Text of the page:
Adrian Carton De Wiart – the luckiest military man to brutally survive Boer War, WWI and WW2

This story is something which we read in the Comics book. This is one of those stories which are hard to believe due to the excessive ‘Luck quotient’ in them. The story of Sir Adrian Carton De Wiart- the one eyed, one handed war hero is much more like this. He is attributed to fighting three significant conflicts across six decades miraculously escaping plane crashes and PoW camps.

He is the luckiest military man to serve, fight and survive WW1, WW2 and Boer War.

Sir Adrian served in Boer War, World War 1 and World War 2. In this process he underwent multiple injuries; he was shot in the face, lost his left eye, was also shot through the skull, hip, leg, ankle and ear. Somehow, he survived and mocked at death every time!

In WW1 he was severely injured on eight occasions and mentioned in dispatches in six times.

As the adage goes – fortune favors the brave, during the battle of Somme, Sir Adrian was seen by his men pulling the pins of grenades out with his teeth and hurling them with his one good arm. He had lost his eye and one hand in the previous battle. That’s what we call a brave soldier!

Sir Adrian was born on 5 May 1880 into an aristocratic family in Brussels. In 1891, he was enrolled in a boarding school in England, going on to study law at Oxford. In 1899, he saw the opportunity to taste the war for the first time. He left for South Africa, abandoning his studies, to serve as a trooper in the British Army during the second Boer War.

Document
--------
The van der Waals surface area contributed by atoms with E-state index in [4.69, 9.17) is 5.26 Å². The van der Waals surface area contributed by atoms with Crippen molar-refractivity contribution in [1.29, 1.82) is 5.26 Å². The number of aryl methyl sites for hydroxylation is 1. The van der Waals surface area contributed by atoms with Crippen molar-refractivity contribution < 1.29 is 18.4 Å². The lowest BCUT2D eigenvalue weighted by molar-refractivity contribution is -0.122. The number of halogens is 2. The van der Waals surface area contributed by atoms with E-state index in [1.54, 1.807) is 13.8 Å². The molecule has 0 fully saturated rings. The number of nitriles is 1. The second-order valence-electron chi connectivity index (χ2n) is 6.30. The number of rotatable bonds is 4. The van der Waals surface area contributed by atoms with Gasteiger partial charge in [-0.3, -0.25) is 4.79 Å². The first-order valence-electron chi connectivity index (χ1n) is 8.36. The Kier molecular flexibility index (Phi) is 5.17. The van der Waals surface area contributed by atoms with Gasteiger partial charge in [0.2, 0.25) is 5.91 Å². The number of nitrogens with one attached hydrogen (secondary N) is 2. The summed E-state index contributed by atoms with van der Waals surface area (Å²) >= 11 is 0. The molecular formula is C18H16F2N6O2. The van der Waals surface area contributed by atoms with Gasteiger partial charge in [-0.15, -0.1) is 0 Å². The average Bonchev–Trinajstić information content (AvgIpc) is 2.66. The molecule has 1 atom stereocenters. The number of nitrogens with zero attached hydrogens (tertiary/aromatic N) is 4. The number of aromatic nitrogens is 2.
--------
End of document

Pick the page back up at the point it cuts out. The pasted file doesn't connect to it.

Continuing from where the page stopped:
In April 1941, Sir Adrian was dispatched from a British Military mission in Yugoslavia. However, his plane was shot down over the Mediterranean. After swimming to shore, the Italians captured him. But, the brave soldier despite being in his 60’s made several attempts to escape the PoW camps. Eventually, he was released after over two years and was sent to China by Winston Churchill to be his personal representative to Nationalist leader Chiang Kai-shek.

Churchill was a firm admirer of Sir Adrian. He described him as “a model of chivalry and honor.”

In retirement, the brave and fortunate soldier settled in County Cork, spending his time fishing. Having escaped death several times on battlefield, Sir Adrian Carton De Wiart died peacefully in 1963, aged 83.

P.S. – He has received the Victoria Cross, the highest British military award for gallantry, for his actions at La Boiselle.

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Adrian Carton De Wiart – the luckiest military man to brutally survive Boer War, WWI and WW2